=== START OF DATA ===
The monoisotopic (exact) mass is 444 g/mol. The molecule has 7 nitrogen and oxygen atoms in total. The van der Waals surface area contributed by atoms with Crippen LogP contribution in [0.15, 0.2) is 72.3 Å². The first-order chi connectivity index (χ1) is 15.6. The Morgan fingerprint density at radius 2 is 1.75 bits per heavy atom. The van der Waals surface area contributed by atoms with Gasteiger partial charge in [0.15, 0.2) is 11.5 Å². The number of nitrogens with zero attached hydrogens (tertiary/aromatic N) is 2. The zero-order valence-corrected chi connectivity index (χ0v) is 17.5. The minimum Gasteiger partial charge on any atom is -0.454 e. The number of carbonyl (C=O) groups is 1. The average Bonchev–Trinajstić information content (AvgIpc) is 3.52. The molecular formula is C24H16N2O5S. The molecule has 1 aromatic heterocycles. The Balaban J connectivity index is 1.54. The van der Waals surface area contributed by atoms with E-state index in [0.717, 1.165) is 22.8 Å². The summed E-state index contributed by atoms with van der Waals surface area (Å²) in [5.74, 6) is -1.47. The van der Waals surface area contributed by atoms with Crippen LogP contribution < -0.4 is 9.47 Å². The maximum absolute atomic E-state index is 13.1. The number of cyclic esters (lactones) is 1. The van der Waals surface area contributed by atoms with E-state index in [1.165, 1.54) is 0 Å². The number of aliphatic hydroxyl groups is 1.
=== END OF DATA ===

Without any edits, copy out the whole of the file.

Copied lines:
The monoisotopic (exact) mass is 444 g/mol. The molecule has 7 nitrogen and oxygen atoms in total. The van der Waals surface area contributed by atoms with Crippen LogP contribution in [0.15, 0.2) is 72.3 Å². The first-order chi connectivity index (χ1) is 15.6. The Morgan fingerprint density at radius 2 is 1.75 bits per heavy atom. The van der Waals surface area contributed by atoms with Gasteiger partial charge in [0.15, 0.2) is 11.5 Å². The number of nitrogens with zero attached hydrogens (tertiary/aromatic N) is 2. The zero-order valence-corrected chi connectivity index (χ0v) is 17.5. The minimum Gasteiger partial charge on any atom is -0.454 e. The number of carbonyl (C=O) groups is 1. The average Bonchev–Trinajstić information content (AvgIpc) is 3.52. The molecular formula is C24H16N2O5S. The molecule has 1 aromatic heterocycles. The Balaban J connectivity index is 1.54. The van der Waals surface area contributed by atoms with E-state index in [0.717, 1.165) is 22.8 Å². The summed E-state index contributed by atoms with van der Waals surface area (Å²) in [5.74, 6) is -1.47. The van der Waals surface area contributed by atoms with Crippen LogP contribution < -0.4 is 9.47 Å². The maximum absolute atomic E-state index is 13.1. The number of cyclic esters (lactones) is 1. The van der Waals surface area contributed by atoms with E-state index in [1.165, 1.54) is 0 Å². The number of aliphatic hydroxyl groups is 1.